As Covid-19 daily deaths and new cases hit new and more disturbing levels, health authorities have decided to widen groups eligible for vaccinations.
Health and Human Services Secretary Alex Azar explained last week that the federal government is now open to giving out second doses of the vaccine to those who need them. He said,
“We are telling states they should open vaccinations to all people ... 65 and over and all people under age 65 with a comorbidity with some form of medical documentation.”
Despite this change in vaccination plan, second doses will be to all those who are ready for them. Based on the science, studies and reports on vaccines it is crucial that people receive them in just the right time. Moderna does need a space of 28 days while Pfizer requires 21 days.
So far, over 30.6 million vaccine doses have been distributed nationwide and 11.1 million initial doses have been administered, according to the CDC data.
According to health officials including Dr. Anthony Fauci, one of the factors slowing down the vaccine rollout was the strict adherence to only vaccinating those eligible for it. Fauci explained,
“When people are ready to get vaccinated, we're going to move right on to the next level, so that there are not vaccine doses that are sitting in a freezer or refrigerator where they could be getting into people's arm.”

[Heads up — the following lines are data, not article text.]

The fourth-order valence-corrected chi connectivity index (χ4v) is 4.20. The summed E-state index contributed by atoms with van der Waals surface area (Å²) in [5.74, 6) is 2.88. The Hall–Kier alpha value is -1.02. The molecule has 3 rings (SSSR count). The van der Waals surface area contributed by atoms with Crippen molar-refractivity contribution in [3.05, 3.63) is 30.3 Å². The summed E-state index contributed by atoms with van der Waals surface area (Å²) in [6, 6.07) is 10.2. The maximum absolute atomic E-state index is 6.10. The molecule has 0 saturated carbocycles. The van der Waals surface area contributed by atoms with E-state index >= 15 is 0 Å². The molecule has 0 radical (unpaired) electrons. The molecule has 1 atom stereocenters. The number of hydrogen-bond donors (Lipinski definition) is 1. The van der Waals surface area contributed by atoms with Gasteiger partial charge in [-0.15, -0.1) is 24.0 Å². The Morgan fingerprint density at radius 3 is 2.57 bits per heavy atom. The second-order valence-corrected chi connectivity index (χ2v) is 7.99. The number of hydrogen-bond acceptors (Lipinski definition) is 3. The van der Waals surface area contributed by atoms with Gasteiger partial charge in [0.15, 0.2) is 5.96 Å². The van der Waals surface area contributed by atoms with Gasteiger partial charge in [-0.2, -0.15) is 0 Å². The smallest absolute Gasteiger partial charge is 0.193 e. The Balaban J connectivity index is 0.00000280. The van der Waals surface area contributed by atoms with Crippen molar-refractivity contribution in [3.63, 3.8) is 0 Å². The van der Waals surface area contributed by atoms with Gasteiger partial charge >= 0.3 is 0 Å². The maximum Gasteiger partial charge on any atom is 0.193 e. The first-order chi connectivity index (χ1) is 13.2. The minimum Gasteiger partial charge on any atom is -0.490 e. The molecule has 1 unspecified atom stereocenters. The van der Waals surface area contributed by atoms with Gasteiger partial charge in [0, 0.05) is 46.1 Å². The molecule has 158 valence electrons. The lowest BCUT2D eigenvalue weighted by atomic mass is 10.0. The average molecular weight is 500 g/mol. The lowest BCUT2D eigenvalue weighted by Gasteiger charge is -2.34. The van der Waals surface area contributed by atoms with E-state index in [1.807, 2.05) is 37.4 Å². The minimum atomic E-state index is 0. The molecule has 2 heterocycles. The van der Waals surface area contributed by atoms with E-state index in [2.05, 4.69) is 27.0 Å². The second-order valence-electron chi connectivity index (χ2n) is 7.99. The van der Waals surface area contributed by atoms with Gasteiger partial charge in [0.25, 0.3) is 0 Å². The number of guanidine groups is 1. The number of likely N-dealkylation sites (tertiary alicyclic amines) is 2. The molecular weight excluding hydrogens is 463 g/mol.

In another week’s time, these vaccines will be distributed to states depending on which ones are administering the most doses and have a wider older demographic (65 plus). States have been given prior notice of this shift so they can plan accordingly to improve their data collecting system if it's faulty.
So far, only six states have been able to administer half the amount of doses distributed to them as per CDC reports. These states include Montana, North Dakota, Connecticut, West Virginia, Arkansas and Alabama.
While states are opening up to having more people vaccinated, they are also opening mass vaccination facilities. Los Angeles, for example, has now designated Dodger Stadium as a mass vaccination site with a capacity of administering doses to as many as 12,000 people a day.